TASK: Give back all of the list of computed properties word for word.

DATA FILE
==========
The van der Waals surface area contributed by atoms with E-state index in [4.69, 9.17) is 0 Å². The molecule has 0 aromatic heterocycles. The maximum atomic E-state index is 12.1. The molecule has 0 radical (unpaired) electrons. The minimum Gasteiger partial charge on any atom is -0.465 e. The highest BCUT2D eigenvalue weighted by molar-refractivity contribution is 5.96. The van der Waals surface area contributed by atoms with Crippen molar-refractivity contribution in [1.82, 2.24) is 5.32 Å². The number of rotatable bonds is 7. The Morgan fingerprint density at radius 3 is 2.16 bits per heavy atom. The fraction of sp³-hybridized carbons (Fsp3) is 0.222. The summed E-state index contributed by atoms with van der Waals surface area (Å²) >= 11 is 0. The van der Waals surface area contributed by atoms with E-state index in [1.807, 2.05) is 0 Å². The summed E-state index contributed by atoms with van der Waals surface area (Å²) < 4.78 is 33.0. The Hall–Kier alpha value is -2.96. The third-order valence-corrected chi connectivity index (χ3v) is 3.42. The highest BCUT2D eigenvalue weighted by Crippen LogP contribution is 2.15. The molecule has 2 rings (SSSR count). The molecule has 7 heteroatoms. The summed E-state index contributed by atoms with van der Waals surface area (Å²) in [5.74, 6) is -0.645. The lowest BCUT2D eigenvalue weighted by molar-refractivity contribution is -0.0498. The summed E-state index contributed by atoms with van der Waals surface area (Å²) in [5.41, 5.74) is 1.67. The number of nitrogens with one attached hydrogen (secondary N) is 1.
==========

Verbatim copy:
The van der Waals surface area contributed by atoms with E-state index in [4.69, 9.17) is 0 Å². The molecule has 0 aromatic heterocycles. The maximum atomic E-state index is 12.1. The molecule has 0 radical (unpaired) electrons. The minimum Gasteiger partial charge on any atom is -0.465 e. The highest BCUT2D eigenvalue weighted by molar-refractivity contribution is 5.96. The van der Waals surface area contributed by atoms with Crippen molar-refractivity contribution in [1.82, 2.24) is 5.32 Å². The number of rotatable bonds is 7. The Morgan fingerprint density at radius 3 is 2.16 bits per heavy atom. The fraction of sp³-hybridized carbons (Fsp3) is 0.222. The summed E-state index contributed by atoms with van der Waals surface area (Å²) >= 11 is 0. The van der Waals surface area contributed by atoms with E-state index in [1.807, 2.05) is 0 Å². The summed E-state index contributed by atoms with van der Waals surface area (Å²) < 4.78 is 33.0. The Hall–Kier alpha value is -2.96. The third-order valence-corrected chi connectivity index (χ3v) is 3.42. The highest BCUT2D eigenvalue weighted by Crippen LogP contribution is 2.15. The molecule has 2 rings (SSSR count). The molecule has 7 heteroatoms. The summed E-state index contributed by atoms with van der Waals surface area (Å²) in [5.74, 6) is -0.645. The lowest BCUT2D eigenvalue weighted by molar-refractivity contribution is -0.0498. The summed E-state index contributed by atoms with van der Waals surface area (Å²) in [5.41, 5.74) is 1.67. The number of nitrogens with one attached hydrogen (secondary N) is 1.